Keeping A Sharper Eye On Those Who Pass The HatSusan B. Garland
Few slogans are as familiar to Americans as "Give the United Way." But these days, the pioneer of the workplace-based charity campaign is looking like a victim of its own success. On Feb. 28, allegations of lavish spending and mismanagement forced longtime United Way of America President William Aramony to resign. While the misconduct may turn out to be limited to Aramony personally, the affair has thrown a harsh spotlight on this venerable charity--and sparked questions about its cozy monopoly on corporate workplace drives.
At the least, United Way's problems have indicated some serious lapses in accountability. The indiscretions "should have been detected far earlier," complains Stanley C. Gault, chairman of Goodyear Tire & Rubber Co. "Where was the board? The outside auditors?" Already, the United Way of Tristate, which coordinates fund-raising for 35 United Ways in New York, New Jersey, and Connecticut, has seen an abrupt halt in pledges at six campaigns, says President Betty Beene. About a dozen new drives, scheduled to start this month, have been postponed. "It taps into people's worst fears about charity's abuses," says Kalman Stein, executive director of Washington-based Earth Share, an umbrella organization for 43 environmental groups. Some nonprofit executives worry that the controversy could even lead companies to discontinue workplace campaigns altogether.
MAINSTREAM CAUSES. Dropping office drives would be a mistake, however. Such campaigns relieve corporations from having to deal with thousands of solicitations. Most of all, federated giving provides an efficient way for charities to raise a lot of money with relatively little overhead. Nevertheless, the crisis at United Way should force both the group and employers to look beyond what's the easiest way to make donations, to what's the best way.
The modern United Way has its roots in the local Community Chests of the 1920s. They evolved into the united-fund movement, which adapted the payroll-deductions system from war-bond drives. In the ensuing years, United Way thrived partly because it had little competition and partly because it was shrewd enough to invite the business community into its affairs: Sitting on a United Way board is considered a status symbol among CEOs. The mainstream nature of its causes--the YMCA, American Red Cross, and the Boy Scouts are typical recipients--also helped its popularity.
But as the number of competing federations has grown, so have complaints about United Way's lock on payroll deductions. And as the world has changed, so too have the social issues, such as the environment and women's rights, that appeal to employees. There's solid evidence that diversifying workplace campaigns can work: These days, about 10% of charitable payroll deductions go to non-United Way funds, vs. 3.5% in 1980, according to Washington-based National Committee for Responsive Philanthropy.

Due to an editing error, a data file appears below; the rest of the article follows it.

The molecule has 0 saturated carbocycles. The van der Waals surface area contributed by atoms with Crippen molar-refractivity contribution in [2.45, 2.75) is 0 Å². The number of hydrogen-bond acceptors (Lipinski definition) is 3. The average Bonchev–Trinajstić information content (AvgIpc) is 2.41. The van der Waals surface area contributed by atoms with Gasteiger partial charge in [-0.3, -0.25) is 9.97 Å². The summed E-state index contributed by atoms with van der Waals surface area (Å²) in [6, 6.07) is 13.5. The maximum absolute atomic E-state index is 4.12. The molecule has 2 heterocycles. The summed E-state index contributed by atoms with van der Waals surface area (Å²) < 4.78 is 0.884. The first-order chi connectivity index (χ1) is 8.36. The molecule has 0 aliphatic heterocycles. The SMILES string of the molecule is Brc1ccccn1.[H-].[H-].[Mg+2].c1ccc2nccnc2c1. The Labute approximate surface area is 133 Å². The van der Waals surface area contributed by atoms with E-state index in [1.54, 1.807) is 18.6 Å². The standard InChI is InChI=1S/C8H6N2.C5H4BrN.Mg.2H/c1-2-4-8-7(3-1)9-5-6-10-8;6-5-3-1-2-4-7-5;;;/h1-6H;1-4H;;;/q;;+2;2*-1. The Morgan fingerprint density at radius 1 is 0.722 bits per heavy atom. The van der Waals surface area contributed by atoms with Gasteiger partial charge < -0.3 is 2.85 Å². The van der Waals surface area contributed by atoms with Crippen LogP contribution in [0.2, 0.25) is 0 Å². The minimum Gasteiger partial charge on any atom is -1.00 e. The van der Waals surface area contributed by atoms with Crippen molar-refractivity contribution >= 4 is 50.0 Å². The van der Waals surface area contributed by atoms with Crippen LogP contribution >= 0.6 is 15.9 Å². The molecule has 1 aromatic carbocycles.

At American Telephone & Telegraph Co., for instance, employees in the New York metropolitan area can use payroll deductions for United Way or regional Black United Funds, another federated campaign. In Boston, Polaroid Corp. and Lotus Development Corp. allow workers to donate to Community Works, which supports groups such as the Boston Women's Health Book Collective and the Gay & Lesbian Advocates & Defenders.
Similarly, Ecolab Inc., a chemical maker in St. Paul, Minn., eliminated its United Way-only policy in the early 1980s to help charities whose budgets shrank when the Reagan Administration began cutting funds to nonprofits. Employees can make payroll contributions to the Cooperating Fund Drive, a group of 34 small nonprofits in areas such as housing rehabilitation and crime prevention, and to the United Arts Council.
HEAVY BURDEN. The United Way scandal should also encourage local United Ways and their donors to review fund-raising campaigns. Although reports of improprieties at the locals are rare, corporate board members may want to investigate accounting procedures and perks. Companies should also examine the way the local handles its donor-choice program, which allows employees to designate a non-United Way charity. Too often, critics contend, the pledge forms are vague, rarely providing lists of unaffiliated charities.
And almost everyone agrees that corporations that permit these charity drives should eliminate the much-resented arm-twisting. United Way of Tristate is discontinuing awards to campaign managers for 100% employee participation. Admits Beene: "If participation is 100%, it means someone has been coerced."
If there is a time when charitable organizations need help, it's now: Government cuts and rising unemployment put a heavy burden on charities. The United Way scandal gives business the chance to enhance and improve, not eliminate, the concept that charity begins at the office.
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